why a quick upgrade to a new car cost me £150


If you need your car insurance policy started quickly, be prepared to pay a much higher premium.




After putting it off as long as possible, I finally bit the bullet last month and bought a new car.

Our Seat Ibiza had done a good job for eight and a half years, but it became very clear that we needed something a little bigger.

Last year’s holiday in Gloucestershire had seen our growing children cramped to almost wacky levels in order to fit in our luggage as well, and we decided to opt for a Nissan Qashqai.

The purchase of the car itself went well.

We had done our research on the price a Qashqai of this age and mileage would typically fetch and were confident we had gotten a good deal.

We also strongly resisted the extremely expensive extended warranty that the various sellers were determined to try to convince us.

The sale went incredibly quickly – we saw the car for the first time on Tuesday, closed the deal on Thursday and drove it home the next day.

All in all, I was delighted – we had gotten a great deal and got it all sorted in a very short time.

Unfortunately, there was one area where acting so quickly cost us actively ‒ auto insurance.

Do your research

As any driver knows, the actual list price is just one cost to consider when purchasing a new engine. The other big expense is probably your auto insurance, an unavoidable expense.

Given this, it’s a good idea to do some background research on what the cover is likely to cost you long before you hit the showroom.

This is something we did too, using a few different price comparison sites to get a more complete idea of ​​price.

In each quote, we set the policy start date at three weeks.

At that point, I was resigned to the long and painful process of buying a new car.

And the best price we found was just over £300, not that different from what we were already paying.

Last minute insurance

Of course, on Thursday of this week, things were rather different. Far from an extended sales experience, we had agreed on a price, paid the deposit and were ready to close the deal the next day.

So I went back to those quotes and made a little tweak – the date we needed the coverage to start.

After all, we didn’t need the policy to start in three weeks, we needed it the next day.

And an amazing thing happened. Premiums skyrocketed. Suddenly the best prices I could find were £450, a jump of about 50%.

Because of how quickly the deal was done, we were faced with an extra £150, a sum of money that’s not exactly a small change at the best of times, let alone for the moment.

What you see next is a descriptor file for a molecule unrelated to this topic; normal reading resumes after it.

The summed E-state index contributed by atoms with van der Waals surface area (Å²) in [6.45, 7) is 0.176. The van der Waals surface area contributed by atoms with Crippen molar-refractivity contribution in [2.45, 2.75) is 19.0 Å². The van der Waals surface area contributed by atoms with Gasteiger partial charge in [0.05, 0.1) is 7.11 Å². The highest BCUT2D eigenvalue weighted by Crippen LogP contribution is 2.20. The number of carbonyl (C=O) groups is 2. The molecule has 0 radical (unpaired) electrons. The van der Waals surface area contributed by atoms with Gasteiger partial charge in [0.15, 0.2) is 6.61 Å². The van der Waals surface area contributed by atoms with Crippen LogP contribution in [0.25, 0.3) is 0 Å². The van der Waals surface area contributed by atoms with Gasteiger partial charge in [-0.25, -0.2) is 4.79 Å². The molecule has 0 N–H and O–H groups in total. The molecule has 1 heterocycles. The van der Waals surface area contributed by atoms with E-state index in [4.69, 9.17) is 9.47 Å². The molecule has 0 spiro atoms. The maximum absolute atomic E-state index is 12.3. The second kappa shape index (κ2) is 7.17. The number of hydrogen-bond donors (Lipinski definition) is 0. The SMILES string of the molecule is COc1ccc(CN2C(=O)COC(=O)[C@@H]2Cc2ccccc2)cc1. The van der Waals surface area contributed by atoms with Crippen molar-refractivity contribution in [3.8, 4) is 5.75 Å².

Why do auto insurance costs change based on start date?

Of course, the obvious question here is why does the start date matter?

There are all kinds of different factors that insurers take into account when calculating the price of an insurance premium, the age and the mileage of the car at your address.

Obviously, your driving record will also have an impact – if you have points on your license you will be considered a higher risk than a driver with a clean record, for example.

And curiously, the date of your policy seems to have an impact on the risk that the insurer estimates that you could be as a customer.

It is believed that if you take out your policy a few weeks before the date you need it to start, you are probably an organized and sensible person.

On the other hand, if you sort out the insurance at the last minute, then you may be less careful. Some insurers have in the past suggested seeing higher claim rates for customers who buy their policy at the last minute.

Previous studies have suggested that around three weeks before the start date is kind of a sweet spot when it comes to getting the best possible price for your auto insurance.

Be warned, you may actually get a higher quote if you try to arrange cover sooner than this – fewer insurers are willing to run quotes for a longer period before the start date.

learning lessons

Although that massive premium hurt, the £450 quote was actually the best I’ve found – I would have paid even more with other insurers. It’s a helpful reminder of the importance of shopping around and comparing offers, even if ‒ as was the case this time around ‒ you end up with a very high quote.

Unfortunately there was nothing I could do about the fact that I needed coverage with such a close start date, but it motivated me to set a reminder in my calendar so that when we approach the time of the renewal, I could get my quotes around that three-week sweet spot.

By being prepared, I can ensure that I don’t get hit with another ‘last minute’ bounty penalty.



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